This short event will provide an insight into the work and progress of BroadWay, and what to expect from the pilot systems when they are ready in just over a year’s time.
We also plan for BroadNet which will realise the outcome of BroadWay as a live capability to offer production use of operational mobility for our European Responders.
DG Home challenged the public safety community in 2015 to gather and validate requirements for a pan-European Mobile Broadband system to improve mobile communications for public safety responders. The BroadMap project informed the need for a pre-commercial procurement (PCP) to explore the technological possibility to realise this capability gap. www.broadmap.eu
The BroadWay PCP began in 2018 bringing together 11 government/agency buyers in 11 member states. They are each responsible for public safety mobile communication in their country, collectively representing 1.4Million European Responders.
BroadWay is currently in its second PCP phase with prototypes being developed by Airbus, Leonardo and Frequentis, due to be evaluated in April 2021. Funding is available for subsequent selection of the best 2 prototypes to be converted to live TRL8 pilots for evaluation in early 2022.
Operational Mobility will improve the capability of responder practitioners to carry out their crucial role as a life saver, medical responder, crime fighter, fire fighter, border guard, disaster recovery specialist, etc. There are too many disciplines to mention!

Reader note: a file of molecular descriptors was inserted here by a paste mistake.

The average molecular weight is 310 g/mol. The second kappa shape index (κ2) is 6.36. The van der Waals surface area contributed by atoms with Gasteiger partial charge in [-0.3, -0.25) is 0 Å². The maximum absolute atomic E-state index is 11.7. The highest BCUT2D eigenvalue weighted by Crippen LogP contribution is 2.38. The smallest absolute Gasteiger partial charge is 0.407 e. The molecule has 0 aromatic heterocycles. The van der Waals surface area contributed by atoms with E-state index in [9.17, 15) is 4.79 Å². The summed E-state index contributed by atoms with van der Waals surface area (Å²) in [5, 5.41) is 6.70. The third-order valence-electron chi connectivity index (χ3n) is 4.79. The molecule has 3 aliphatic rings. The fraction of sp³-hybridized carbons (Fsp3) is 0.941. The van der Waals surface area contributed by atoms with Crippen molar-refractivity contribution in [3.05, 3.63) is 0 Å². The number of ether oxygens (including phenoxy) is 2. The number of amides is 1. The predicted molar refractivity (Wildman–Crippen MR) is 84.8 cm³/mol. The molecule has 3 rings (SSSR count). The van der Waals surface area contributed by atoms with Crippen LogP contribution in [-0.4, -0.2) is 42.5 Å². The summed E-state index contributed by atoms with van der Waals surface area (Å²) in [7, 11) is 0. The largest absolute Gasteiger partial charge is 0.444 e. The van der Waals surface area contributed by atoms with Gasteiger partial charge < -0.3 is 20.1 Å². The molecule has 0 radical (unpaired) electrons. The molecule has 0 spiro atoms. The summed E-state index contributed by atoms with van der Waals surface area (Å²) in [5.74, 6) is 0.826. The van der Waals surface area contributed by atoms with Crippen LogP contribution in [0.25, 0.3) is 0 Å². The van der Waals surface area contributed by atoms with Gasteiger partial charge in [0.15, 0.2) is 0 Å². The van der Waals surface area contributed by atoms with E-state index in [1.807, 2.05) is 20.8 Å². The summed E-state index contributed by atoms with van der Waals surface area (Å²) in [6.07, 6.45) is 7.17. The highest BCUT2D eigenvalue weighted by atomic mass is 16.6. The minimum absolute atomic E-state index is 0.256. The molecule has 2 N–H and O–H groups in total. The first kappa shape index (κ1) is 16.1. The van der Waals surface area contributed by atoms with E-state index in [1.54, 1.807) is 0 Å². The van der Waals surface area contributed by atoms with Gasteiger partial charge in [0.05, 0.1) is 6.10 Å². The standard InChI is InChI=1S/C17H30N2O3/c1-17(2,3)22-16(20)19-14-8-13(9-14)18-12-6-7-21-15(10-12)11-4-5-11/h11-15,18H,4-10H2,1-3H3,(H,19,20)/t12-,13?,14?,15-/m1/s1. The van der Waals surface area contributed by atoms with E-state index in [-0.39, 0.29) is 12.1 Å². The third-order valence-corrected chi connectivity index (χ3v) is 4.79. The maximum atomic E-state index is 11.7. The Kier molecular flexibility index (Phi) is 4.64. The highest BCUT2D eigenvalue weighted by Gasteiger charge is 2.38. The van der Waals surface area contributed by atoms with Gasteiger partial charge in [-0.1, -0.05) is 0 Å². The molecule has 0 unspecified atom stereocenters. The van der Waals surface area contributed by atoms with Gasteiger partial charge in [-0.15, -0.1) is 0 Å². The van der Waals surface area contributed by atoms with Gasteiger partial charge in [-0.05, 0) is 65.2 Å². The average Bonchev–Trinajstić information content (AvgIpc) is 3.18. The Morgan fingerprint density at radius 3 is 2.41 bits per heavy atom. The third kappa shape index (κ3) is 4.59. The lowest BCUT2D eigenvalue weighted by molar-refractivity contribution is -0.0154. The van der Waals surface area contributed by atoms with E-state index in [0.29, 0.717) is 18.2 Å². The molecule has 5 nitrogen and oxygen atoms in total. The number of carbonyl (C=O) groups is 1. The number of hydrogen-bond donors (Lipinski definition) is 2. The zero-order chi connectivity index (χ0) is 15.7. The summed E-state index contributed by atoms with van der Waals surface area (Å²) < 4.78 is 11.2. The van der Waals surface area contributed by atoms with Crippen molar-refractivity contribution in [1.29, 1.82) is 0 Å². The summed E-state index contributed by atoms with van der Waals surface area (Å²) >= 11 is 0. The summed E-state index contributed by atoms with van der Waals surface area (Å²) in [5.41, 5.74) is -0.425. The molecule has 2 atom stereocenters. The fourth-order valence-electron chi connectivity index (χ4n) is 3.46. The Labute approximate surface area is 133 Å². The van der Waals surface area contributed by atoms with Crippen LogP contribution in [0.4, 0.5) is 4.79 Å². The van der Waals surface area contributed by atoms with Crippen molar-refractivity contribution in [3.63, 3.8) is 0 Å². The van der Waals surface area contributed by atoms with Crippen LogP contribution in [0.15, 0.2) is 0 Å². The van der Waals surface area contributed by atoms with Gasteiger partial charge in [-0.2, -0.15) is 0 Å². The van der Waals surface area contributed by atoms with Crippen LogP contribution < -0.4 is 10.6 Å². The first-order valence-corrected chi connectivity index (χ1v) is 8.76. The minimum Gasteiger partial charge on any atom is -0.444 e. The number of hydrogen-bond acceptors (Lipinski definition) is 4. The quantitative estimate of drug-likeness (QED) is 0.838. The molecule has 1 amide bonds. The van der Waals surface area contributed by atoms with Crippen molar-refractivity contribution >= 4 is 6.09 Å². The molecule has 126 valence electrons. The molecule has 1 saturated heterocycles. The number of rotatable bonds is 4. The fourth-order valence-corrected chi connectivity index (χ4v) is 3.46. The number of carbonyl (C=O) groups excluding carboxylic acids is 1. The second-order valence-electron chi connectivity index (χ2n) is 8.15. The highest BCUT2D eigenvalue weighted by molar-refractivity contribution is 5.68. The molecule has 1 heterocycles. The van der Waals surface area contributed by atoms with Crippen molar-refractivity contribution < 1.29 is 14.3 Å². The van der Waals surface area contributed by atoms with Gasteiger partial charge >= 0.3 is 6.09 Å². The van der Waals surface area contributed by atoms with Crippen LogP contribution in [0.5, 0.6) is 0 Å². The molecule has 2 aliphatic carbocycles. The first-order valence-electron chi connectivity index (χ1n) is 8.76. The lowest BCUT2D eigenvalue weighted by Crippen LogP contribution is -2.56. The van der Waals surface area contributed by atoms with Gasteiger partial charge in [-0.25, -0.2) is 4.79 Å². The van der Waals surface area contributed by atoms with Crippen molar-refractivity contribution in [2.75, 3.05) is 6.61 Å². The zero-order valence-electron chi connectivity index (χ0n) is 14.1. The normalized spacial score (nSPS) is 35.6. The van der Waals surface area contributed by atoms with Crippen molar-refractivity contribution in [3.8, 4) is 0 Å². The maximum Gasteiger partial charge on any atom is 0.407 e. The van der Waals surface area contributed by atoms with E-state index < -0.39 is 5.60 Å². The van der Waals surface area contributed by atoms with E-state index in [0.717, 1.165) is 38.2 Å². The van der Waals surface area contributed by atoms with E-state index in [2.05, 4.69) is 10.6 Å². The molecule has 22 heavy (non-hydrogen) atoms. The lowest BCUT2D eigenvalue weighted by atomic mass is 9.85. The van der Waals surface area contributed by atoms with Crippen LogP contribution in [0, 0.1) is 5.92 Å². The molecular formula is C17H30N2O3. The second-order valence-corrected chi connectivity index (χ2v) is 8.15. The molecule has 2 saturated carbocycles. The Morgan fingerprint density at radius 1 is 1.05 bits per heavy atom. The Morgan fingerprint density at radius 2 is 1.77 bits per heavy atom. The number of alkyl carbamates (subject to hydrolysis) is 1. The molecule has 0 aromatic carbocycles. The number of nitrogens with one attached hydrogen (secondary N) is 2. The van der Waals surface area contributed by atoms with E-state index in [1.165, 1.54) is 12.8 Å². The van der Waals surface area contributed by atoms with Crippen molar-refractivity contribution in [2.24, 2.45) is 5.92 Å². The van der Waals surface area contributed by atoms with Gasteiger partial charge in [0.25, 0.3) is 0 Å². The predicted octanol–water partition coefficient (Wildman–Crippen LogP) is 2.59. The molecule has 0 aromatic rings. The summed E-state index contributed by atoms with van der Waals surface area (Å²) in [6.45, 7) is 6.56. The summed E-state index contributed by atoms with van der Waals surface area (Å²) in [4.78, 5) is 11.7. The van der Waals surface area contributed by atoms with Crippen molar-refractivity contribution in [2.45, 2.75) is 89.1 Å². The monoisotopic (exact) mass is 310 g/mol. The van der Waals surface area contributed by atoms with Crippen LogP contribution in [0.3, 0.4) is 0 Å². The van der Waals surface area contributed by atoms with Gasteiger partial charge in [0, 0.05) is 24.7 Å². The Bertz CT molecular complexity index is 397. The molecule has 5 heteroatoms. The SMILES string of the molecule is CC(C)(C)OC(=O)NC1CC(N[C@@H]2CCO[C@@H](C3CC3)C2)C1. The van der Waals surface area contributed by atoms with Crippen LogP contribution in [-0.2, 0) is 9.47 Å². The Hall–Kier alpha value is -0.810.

Operational Mobility will provide responders with the capability to communicate
- wherever they are in Europe,
- whenever they need to, and
- with whoever they should most efficiently collaborate.
Communication must be trustworthy, secure and available whenever and wherever needed.
Current communication technology used by public safety allows voice calls and short data. The exchange of valuable rich data e.g. photos, videos, maps, etc is not easily achievable with the current technology used. Commercial mobile is available to us all, to use wherever we are, but is not secure or reliable enough, and does not easily support the working procedures of responders and other practitioners in a harmonised way.